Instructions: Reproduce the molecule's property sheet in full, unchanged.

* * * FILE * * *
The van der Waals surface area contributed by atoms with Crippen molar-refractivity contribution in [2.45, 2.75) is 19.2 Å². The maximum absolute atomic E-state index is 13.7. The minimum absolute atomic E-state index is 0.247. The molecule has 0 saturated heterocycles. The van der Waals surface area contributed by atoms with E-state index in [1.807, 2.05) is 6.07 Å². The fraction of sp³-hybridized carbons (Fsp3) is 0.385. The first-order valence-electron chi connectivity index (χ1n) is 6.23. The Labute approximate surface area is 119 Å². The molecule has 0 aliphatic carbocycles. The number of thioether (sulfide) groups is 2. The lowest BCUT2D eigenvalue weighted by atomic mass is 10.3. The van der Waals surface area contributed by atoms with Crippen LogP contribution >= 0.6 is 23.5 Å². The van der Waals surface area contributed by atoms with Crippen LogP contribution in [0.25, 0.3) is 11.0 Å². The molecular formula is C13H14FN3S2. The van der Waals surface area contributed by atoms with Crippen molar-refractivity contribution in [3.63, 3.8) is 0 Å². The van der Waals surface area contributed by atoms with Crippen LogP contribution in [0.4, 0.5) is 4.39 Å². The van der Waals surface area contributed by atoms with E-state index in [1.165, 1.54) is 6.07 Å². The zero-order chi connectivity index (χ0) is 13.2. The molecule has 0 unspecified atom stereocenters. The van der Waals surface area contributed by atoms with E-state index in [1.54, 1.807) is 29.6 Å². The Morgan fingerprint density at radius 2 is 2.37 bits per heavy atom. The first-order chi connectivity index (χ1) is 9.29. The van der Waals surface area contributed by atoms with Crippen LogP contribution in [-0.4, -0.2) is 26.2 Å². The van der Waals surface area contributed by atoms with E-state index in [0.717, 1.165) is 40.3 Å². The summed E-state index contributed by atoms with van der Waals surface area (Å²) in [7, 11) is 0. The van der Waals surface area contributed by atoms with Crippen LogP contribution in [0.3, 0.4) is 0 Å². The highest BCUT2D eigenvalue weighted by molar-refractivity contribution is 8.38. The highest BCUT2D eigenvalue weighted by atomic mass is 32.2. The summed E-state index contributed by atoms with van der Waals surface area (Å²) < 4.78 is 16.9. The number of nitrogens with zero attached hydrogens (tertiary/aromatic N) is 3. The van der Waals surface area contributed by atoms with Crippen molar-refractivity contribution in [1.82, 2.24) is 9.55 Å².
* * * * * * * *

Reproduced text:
The van der Waals surface area contributed by atoms with Crippen molar-refractivity contribution in [2.45, 2.75) is 19.2 Å². The maximum absolute atomic E-state index is 13.7. The minimum absolute atomic E-state index is 0.247. The molecule has 0 saturated heterocycles. The van der Waals surface area contributed by atoms with E-state index in [1.807, 2.05) is 6.07 Å². The fraction of sp³-hybridized carbons (Fsp3) is 0.385. The first-order valence-electron chi connectivity index (χ1n) is 6.23. The Labute approximate surface area is 119 Å². The molecule has 0 aliphatic carbocycles. The number of thioether (sulfide) groups is 2. The lowest BCUT2D eigenvalue weighted by atomic mass is 10.3. The van der Waals surface area contributed by atoms with Crippen LogP contribution >= 0.6 is 23.5 Å². The van der Waals surface area contributed by atoms with Crippen LogP contribution in [0.25, 0.3) is 11.0 Å². The molecular formula is C13H14FN3S2. The van der Waals surface area contributed by atoms with Crippen molar-refractivity contribution in [3.63, 3.8) is 0 Å². The van der Waals surface area contributed by atoms with Crippen LogP contribution in [0.4, 0.5) is 4.39 Å². The van der Waals surface area contributed by atoms with E-state index in [1.165, 1.54) is 6.07 Å². The zero-order chi connectivity index (χ0) is 13.2. The molecule has 0 unspecified atom stereocenters. The van der Waals surface area contributed by atoms with E-state index in [1.54, 1.807) is 29.6 Å². The Morgan fingerprint density at radius 2 is 2.37 bits per heavy atom. The first-order chi connectivity index (χ1) is 9.29. The van der Waals surface area contributed by atoms with Crippen LogP contribution in [-0.4, -0.2) is 26.2 Å². The van der Waals surface area contributed by atoms with E-state index in [0.717, 1.165) is 40.3 Å². The summed E-state index contributed by atoms with van der Waals surface area (Å²) in [7, 11) is 0. The van der Waals surface area contributed by atoms with Crippen LogP contribution in [0.3, 0.4) is 0 Å². The highest BCUT2D eigenvalue weighted by molar-refractivity contribution is 8.38. The highest BCUT2D eigenvalue weighted by atomic mass is 32.2. The summed E-state index contributed by atoms with van der Waals surface area (Å²) < 4.78 is 16.9. The number of nitrogens with zero attached hydrogens (tertiary/aromatic N) is 3. The van der Waals surface area contributed by atoms with Crippen molar-refractivity contribution in [1.82, 2.24) is 9.55 Å².